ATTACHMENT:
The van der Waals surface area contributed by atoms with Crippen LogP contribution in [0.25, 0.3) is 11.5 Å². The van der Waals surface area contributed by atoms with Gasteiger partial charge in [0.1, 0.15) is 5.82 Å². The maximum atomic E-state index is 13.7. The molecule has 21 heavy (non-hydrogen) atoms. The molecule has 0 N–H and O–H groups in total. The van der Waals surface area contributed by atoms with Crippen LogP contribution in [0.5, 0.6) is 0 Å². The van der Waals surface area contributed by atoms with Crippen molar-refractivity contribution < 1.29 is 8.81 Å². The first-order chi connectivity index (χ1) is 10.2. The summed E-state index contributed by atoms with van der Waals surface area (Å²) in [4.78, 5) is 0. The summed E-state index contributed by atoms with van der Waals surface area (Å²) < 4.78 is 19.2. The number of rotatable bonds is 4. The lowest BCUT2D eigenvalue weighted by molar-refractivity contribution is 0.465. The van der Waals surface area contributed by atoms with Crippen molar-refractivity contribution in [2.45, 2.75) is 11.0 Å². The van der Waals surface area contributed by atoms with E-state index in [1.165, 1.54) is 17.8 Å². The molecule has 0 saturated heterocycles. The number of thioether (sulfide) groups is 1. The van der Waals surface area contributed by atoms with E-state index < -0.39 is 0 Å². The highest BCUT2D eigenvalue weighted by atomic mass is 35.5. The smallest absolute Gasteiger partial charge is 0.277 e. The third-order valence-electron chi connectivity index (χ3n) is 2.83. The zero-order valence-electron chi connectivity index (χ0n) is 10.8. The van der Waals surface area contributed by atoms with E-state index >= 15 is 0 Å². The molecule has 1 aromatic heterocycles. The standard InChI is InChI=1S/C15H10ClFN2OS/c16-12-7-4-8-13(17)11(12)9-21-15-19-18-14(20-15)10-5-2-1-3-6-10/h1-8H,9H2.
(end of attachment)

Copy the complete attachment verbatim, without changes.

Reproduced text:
The van der Waals surface area contributed by atoms with Crippen LogP contribution in [0.25, 0.3) is 11.5 Å². The van der Waals surface area contributed by atoms with Gasteiger partial charge in [0.1, 0.15) is 5.82 Å². The maximum atomic E-state index is 13.7. The molecule has 21 heavy (non-hydrogen) atoms. The molecule has 0 N–H and O–H groups in total. The van der Waals surface area contributed by atoms with Crippen LogP contribution in [0.5, 0.6) is 0 Å². The van der Waals surface area contributed by atoms with Crippen molar-refractivity contribution < 1.29 is 8.81 Å². The first-order chi connectivity index (χ1) is 10.2. The summed E-state index contributed by atoms with van der Waals surface area (Å²) in [4.78, 5) is 0. The summed E-state index contributed by atoms with van der Waals surface area (Å²) < 4.78 is 19.2. The number of rotatable bonds is 4. The lowest BCUT2D eigenvalue weighted by molar-refractivity contribution is 0.465. The van der Waals surface area contributed by atoms with Crippen molar-refractivity contribution in [2.45, 2.75) is 11.0 Å². The van der Waals surface area contributed by atoms with E-state index in [1.165, 1.54) is 17.8 Å². The molecule has 0 saturated heterocycles. The number of thioether (sulfide) groups is 1. The van der Waals surface area contributed by atoms with E-state index < -0.39 is 0 Å². The highest BCUT2D eigenvalue weighted by atomic mass is 35.5. The smallest absolute Gasteiger partial charge is 0.277 e. The third-order valence-electron chi connectivity index (χ3n) is 2.83. The zero-order valence-electron chi connectivity index (χ0n) is 10.8. The van der Waals surface area contributed by atoms with E-state index >= 15 is 0 Å². The molecule has 1 aromatic heterocycles. The standard InChI is InChI=1S/C15H10ClFN2OS/c16-12-7-4-8-13(17)11(12)9-21-15-19-18-14(20-15)10-5-2-1-3-6-10/h1-8H,9H2.